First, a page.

The German Federal Election is almost a month away when German citizens will head to the polls on September 24th, which likely to be the country’s most significant political contest in decades.
Those two events have led to a notable decline in the confidence of the public polls, as public polls were pointing for no Brexit and Hillary Clinton to be the president of the United States, while the opposite happened.
Yet, there was some relief to such movement in France, when the centrist Macron, liberal economically and left socially, has beaten the far-right Marine Le Pen in the latest elections.
Such outcome has eased the risk for the far-left parties in Europe. However, I won’t trust the current polls whether in Germany or elsewhere to decide on my trades.
For the time being, polls currently show that Merkel’s Christian Democratic Union (CDU) party – with its Bavarian sister party, the Christian Social Union (CSU) – will be the largest party after the election, but they might fall short of a majority.
Yet, this is common in Germany, and so the resulting parliament is in part determined by how the smaller parties perform, and which coalition possibilities will be born.
The latest polls show 38.6% for CDU/CSU followed by 23.9% for SPD, which I think that it’s a large gap. This also means that a surprise is still possible.
— Anton Troianovski (@AntonWSJ) August 13, 2017
Geopolitical Tensions Away From Germany
Despite the fact that the Geopolitical tensions between the US and North Korea has eased significantly last week, after North Korea decided to delay the attach on the US airbase in Guam, the tensions are rising once again, but this time, it might hit the market with bigger scale.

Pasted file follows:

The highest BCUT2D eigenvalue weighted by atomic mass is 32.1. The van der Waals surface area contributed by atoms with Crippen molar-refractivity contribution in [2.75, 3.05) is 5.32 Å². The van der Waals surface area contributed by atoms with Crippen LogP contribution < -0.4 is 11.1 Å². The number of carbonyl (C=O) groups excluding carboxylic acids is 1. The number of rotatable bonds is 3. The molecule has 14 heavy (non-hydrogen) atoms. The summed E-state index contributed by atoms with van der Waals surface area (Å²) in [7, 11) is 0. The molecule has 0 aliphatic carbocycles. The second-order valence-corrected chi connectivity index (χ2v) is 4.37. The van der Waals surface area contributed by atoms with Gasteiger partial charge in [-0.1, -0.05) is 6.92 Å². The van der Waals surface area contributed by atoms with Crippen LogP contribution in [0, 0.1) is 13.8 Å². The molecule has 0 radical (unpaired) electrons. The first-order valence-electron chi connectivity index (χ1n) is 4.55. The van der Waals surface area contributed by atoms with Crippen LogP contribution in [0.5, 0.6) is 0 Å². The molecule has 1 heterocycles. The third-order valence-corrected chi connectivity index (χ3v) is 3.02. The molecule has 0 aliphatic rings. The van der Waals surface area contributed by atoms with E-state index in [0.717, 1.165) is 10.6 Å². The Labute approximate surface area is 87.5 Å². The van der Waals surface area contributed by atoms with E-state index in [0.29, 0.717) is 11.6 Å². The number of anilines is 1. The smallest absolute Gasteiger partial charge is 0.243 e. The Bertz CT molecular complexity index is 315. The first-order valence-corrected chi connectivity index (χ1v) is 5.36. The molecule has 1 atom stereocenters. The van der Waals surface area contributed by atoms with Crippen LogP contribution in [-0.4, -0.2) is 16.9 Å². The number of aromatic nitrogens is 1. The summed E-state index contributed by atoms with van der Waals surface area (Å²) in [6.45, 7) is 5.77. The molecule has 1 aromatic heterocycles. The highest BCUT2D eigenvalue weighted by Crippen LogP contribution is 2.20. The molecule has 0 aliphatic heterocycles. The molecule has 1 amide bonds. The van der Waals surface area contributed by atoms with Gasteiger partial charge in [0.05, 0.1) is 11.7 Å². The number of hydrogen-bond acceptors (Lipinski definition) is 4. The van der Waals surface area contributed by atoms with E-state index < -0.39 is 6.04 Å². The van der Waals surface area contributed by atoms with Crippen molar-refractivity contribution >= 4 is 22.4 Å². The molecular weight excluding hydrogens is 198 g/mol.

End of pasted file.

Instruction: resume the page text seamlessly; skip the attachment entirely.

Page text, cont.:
Earlier this morning, North Korea warns of ‘merciless strike’ ahead of a military drill between the US and South Korea, which should take place later this week.
The market is taking the threat seriously, the entire safe haven assets has been rising since the beginning of the Asian session on Monday, including Gold which added more than $7 nearing $1290, while Silver jumped above $17 once again. Moreover, the Japanese Yen is sliding below 109.0.
Germany is not taking sides, but at the same time it is trying not to get involved and trying to keep the diplomatic backdoors open as the last thing we need is another nuclear war. Moreover, Germany is unlikely to get involved anytime soon, especially with Merkel hoping to win her 4th term.
Merkel Is Using Security For Her Favor
Last week, Germany’s Social Democrats rejected NATO’s target of spending 2% of national output on defense and accused German Chancellor Angela Merkel and her conservatives of Kowtowing to the demands of the US President Donald Trump.
However, Merkel fought back and attacked the SPD party, sharpens divisions by saying that Berlin must honor promise to contribute more.
After Barcelona attack, this would put Merkel in a good place to argue for more spending on security, since there were only few attacks during her last term.
Even if such demand was one of the US President Donald Trump demands, it is still logical, but Merkel is unlikely to fulfill all of the US administration demands, but security these days comes first. There is no place for argument.